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Disney recently announced that on July 3, it will stream via Disney+ a filmed version of the Hamilton stage production. The movie will feature the original Broadway cast and has been highly anticipated since Disney won the rights to the show to the tune of $75 million. The movie was originally slated to release next fall, but thanks to current events, its release date moved up 15 months. “In this very difficult time, this story of leadership, tenacity, hope, love, & the power of people to unite against adversity is both relevant and inspiring,” tweeted Disney executive chairman Robert Iger. To hear more about these story elements, Casting Networks spoke with actor Bryson Bruce, whose credits include the 20th-anniversary tour of Rent as well as the Angelica tour of Hamilton. Before COVID-19 shut down performances of Lin-Manuel Miranda’s groundbreaking show, Bruce was performing as both Lafayette and Thomas Jefferson in the production’s first national tour. Keep reading for the actor’s firsthand perspective on the timeless takeaways from the story of Hamilton that can be applied to the challenges we’re currently facing. 

 

Bryson Bruce

1. Take care of yourself. 

A lot of people are having a hard time right now. There’s a lot of fear about the unknown looming. Will jobs come back? Will they be the same as we left them? And then there’s this aspect of the “eye of the hurricane.” Even though the whole world’s in turmoil and everything’s swirling around, it also feels like things are slowing down. When you look out your window, you see less people on the sidewalks and fewer cars in the streets. There aren’t as many horns to be heard. It makes for a sense of stillness, but there’s also a feeling of dread for what’s to come. So I try to center myself in the quiet and take a second to just breathe. I guess that’s what the song “Take a Break” is all about. The character of Hamilton is always busy pushing forward, and he doesn’t take the advice to rest, which leads to trouble. We need to take a break every once in a while, and the whole world is getting that opportunity right now, whether people want it or not. But there’s both beauty and a gift to be found in that rest and restoration.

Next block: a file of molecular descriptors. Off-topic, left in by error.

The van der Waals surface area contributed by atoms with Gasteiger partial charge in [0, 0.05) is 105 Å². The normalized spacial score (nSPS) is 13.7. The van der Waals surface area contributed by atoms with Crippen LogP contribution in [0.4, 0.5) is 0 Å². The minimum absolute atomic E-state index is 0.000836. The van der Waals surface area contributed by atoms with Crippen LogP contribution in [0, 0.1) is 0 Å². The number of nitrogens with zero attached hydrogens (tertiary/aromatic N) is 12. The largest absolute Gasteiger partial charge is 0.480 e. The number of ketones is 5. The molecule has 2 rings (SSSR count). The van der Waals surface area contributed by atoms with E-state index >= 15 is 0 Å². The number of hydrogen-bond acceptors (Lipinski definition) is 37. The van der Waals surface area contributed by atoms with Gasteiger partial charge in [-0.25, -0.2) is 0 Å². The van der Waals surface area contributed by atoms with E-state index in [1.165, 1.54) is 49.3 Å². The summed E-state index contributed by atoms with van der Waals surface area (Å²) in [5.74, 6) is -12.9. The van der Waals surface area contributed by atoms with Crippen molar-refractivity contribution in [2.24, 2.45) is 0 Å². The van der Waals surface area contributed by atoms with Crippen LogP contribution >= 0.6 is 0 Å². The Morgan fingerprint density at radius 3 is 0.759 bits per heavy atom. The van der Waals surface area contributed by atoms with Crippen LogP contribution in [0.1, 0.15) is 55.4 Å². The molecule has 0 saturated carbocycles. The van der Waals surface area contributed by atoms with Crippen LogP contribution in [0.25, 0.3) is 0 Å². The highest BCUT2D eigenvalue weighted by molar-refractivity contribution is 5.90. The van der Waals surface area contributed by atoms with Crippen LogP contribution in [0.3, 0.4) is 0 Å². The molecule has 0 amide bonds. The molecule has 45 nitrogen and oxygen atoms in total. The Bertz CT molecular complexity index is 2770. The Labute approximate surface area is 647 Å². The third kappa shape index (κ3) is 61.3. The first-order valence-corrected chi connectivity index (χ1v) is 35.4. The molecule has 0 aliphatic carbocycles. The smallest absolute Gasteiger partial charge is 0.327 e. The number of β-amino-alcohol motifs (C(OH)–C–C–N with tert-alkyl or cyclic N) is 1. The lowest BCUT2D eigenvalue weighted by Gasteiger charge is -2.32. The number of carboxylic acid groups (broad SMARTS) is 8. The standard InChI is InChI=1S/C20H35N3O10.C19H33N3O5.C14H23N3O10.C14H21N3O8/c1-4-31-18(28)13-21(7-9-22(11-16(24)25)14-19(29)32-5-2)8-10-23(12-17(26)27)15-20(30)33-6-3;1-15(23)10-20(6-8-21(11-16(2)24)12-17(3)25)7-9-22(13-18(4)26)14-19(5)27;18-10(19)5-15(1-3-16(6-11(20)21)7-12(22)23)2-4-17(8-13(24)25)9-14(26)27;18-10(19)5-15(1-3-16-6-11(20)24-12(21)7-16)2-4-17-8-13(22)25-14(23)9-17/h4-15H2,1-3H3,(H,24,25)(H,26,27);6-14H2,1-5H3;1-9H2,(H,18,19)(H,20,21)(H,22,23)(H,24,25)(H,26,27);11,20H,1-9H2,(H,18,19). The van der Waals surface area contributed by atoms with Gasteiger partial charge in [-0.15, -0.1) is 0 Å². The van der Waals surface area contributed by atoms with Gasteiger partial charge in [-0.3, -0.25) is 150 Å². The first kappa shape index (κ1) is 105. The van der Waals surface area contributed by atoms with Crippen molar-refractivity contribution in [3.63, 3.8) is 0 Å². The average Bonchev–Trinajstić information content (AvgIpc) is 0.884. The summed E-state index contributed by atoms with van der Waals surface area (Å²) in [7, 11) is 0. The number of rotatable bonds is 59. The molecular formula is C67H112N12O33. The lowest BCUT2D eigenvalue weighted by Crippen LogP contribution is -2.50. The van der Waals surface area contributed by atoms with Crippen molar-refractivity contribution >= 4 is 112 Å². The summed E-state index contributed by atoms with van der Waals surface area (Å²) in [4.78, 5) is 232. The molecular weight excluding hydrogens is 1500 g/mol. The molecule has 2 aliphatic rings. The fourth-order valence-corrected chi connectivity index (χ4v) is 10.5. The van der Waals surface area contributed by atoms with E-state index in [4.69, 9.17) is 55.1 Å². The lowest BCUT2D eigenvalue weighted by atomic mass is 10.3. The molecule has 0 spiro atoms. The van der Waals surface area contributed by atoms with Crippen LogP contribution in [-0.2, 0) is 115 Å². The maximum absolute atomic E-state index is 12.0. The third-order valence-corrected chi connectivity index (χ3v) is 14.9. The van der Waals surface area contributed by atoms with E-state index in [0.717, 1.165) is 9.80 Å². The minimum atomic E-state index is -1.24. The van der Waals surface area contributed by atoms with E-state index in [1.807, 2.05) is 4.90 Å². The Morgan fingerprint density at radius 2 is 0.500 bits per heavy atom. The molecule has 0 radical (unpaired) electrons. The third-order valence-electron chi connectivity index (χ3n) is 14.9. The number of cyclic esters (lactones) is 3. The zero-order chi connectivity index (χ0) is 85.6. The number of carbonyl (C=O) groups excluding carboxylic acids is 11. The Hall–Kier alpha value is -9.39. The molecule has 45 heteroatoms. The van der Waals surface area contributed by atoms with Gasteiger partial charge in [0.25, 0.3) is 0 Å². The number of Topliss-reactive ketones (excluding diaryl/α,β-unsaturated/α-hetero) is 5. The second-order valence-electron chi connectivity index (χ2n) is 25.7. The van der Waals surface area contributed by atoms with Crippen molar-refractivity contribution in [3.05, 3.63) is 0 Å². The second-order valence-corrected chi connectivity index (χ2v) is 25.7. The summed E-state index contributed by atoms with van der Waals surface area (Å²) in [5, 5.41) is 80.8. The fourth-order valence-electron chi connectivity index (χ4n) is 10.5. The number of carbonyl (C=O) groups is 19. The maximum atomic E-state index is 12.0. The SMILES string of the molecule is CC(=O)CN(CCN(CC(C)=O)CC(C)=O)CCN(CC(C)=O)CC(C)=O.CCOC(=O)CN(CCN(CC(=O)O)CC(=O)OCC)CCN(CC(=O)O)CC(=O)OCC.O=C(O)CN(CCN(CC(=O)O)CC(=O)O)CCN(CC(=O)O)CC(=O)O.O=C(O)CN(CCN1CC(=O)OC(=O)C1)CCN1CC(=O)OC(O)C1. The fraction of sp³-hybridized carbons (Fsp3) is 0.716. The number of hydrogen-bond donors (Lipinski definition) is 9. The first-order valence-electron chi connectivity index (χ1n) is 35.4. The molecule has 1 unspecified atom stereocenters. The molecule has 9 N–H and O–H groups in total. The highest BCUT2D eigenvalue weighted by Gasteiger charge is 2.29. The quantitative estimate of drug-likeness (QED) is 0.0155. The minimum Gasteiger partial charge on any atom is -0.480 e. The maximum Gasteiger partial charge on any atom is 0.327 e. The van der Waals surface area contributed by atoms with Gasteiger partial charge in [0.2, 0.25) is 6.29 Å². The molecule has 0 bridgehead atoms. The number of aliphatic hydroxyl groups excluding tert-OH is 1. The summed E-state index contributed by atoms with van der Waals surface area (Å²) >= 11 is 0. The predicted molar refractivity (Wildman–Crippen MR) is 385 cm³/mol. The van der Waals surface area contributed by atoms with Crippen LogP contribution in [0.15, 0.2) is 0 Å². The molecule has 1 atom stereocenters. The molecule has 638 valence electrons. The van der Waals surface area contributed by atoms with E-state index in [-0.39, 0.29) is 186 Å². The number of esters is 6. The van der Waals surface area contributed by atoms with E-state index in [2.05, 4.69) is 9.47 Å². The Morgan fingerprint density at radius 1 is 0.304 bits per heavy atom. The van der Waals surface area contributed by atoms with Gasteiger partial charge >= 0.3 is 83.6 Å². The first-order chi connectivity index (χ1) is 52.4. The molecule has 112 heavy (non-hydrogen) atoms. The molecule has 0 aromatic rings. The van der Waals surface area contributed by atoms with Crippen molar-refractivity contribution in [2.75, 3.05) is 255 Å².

2. Help others.

You have to take care of yourself before you can take care of others, which is why self-care is so important right now. It’s that whole idea of putting on your own oxygen mask on an airplane before helping someone with theirs. So once you’re in a good place with everything going on right now, then you can pour into others. Lafayette models that well because he went to America to help its people during their trying times. The character is a spitfire who is just full of tenacity and ends up being an incredibly electric addition to their military. His example can inspire people to help others during this time, even if it starts with just calling someone to see what they need. And if you’re not to that place yet because you’re still feeling low, someone else can come in to lift you up and be your Lafayette.